Editorial: Getting the power
- By Christopher Dorobek (Moderator)
- Aug 22, 2005
We were pleased to learn this month that the Navy is transforming the way it manages its information technology infrastructure by centralizing oversight of warfighting and business systems spending.
We have ranted in recent months about the importance of incorporating IT in agencies' senior leadership teams. Most recently, we chided agencies for failing to illustrate on their organizational charts how IT enables them to fulfill their missions.
Given IT managers' lack of clout at most agencies, it's no wonder that mission-critical functions such as information sharing continue to be a quandary.
But few things are more motivating than the power of the purse strings. When he was in Congress, former Rep. Steve Horn (R-Calif.) had a long-running quixotic campaign to bisect the Office of Management and Budget: one organization would focus on budget and the other would focus on management. He argued that the budget takes so much of OMB's time, energy and effort that the agency cannot devote adequate attention to management issues.
OMB officials counter that the power of the purse allows them to sway agencies on management issues by tying them to the budget.
That argument, however, has not carried through to agencies.
Mark Mohler, assistant deputy director of the Office of the Assistant Chief of Naval Operations-IT, said few chief information officers have complete budget authority.
At most agencies, IT managers can create policies and standards, but they don't control the budgets.
Mohler and the IT naval operations team now shoulders the burden of demonstrating that linking budget and management can work.
By giving senior IT leaders budget authority, agencies come closer to making them meaningful members of their management teams. They also empower IT leaders to more effectively accomplish their jobs.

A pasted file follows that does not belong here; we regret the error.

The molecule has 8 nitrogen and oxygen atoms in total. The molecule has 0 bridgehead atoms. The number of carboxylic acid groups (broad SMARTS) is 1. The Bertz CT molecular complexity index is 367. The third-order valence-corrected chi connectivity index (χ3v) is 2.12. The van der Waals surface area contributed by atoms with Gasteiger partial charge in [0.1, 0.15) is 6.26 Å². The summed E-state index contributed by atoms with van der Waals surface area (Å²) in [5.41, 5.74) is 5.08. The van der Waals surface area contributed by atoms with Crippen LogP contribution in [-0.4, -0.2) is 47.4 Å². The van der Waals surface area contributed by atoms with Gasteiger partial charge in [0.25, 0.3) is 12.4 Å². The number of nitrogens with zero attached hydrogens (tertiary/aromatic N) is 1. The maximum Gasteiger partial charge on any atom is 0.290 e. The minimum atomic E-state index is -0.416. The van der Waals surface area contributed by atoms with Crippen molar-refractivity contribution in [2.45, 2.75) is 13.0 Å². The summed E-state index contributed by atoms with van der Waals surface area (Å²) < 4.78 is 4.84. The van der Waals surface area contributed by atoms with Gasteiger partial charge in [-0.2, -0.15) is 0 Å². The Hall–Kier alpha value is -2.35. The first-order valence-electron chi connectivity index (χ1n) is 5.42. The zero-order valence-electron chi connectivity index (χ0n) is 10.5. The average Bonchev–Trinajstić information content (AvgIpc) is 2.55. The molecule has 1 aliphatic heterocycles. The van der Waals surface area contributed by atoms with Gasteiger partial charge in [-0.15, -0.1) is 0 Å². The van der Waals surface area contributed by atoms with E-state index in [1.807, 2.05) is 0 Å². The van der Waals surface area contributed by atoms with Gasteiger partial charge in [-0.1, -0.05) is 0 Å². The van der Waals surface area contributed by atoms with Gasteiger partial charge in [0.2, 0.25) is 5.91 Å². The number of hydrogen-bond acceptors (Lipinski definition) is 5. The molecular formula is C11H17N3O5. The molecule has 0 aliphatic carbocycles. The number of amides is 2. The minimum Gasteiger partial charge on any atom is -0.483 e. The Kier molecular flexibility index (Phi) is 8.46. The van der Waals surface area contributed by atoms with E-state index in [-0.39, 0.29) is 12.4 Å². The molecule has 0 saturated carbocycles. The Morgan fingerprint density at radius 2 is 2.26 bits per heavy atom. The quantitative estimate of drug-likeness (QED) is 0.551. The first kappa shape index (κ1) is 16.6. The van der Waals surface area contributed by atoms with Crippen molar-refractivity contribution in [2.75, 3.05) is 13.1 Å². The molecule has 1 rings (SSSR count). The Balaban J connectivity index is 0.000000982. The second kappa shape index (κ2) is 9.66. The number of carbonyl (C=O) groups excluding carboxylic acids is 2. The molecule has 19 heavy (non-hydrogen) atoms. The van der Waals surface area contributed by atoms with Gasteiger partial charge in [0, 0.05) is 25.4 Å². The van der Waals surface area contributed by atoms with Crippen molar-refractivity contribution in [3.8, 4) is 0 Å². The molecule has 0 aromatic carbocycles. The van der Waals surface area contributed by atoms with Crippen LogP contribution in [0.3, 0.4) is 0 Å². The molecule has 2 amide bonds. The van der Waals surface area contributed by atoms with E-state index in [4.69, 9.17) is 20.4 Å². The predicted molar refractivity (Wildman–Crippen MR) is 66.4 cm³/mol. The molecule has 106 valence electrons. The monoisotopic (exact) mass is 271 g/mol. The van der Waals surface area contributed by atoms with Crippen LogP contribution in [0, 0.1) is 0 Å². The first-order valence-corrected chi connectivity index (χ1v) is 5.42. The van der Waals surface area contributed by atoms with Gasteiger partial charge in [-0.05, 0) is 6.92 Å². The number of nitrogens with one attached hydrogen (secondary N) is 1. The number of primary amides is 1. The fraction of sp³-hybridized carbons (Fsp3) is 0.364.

Christopher J. Dorobek
Christopher J. Dorobek is the co-anchor of Federal News Radio’s afternoon drive program, The Daily Debrief with Chris Dorobek and Amy Morris, and the founder, publisher and editor of the DorobekInsider.com, a leading blog for the Federal IT community.
Dorobek joined Federal News Radio in 2008 with 16 years of experience covering government issues with an emphasis on government information technology. Prior to joining Federal News Radio, Dorobek was editor-in-chief of Federal Computer Week, the leading news magazine for government IT decision-makers and the flagship of the 1105 Government Information Group portfolio of publications. As editor-in-chief, Dorobek served as a member of the senior leadership team at 1105 Government Information Group, providing daily editorial direction and management for FCW magazine, FCW.com, Government Health IT and its other editorial products.
Dorobek joined FCW in 2001 as a senior reporter and assumed increasing responsibilities, becoming managing editor and executive editor before being named editor-in-chief in 2006. Prior to joining FCW, Dorobek was a technology reporter at PlanetGov.com, one of the first online community centers for current and former government employees. He also spent five years at Government Computer News, another leading industry publication, covering a variety of federal IT-related issues.
Dorobek is a frequent speaker on issues involving the government IT industry, and has appeared as a frequent contributor to NewsChannel 8’s Federal News Today program. He began his career as a reporter at the Foster’s Daily Democrat, a daily newspaper in Dover, N.H. He is a graduate of the University of Southern California. He lives in Washington, DC.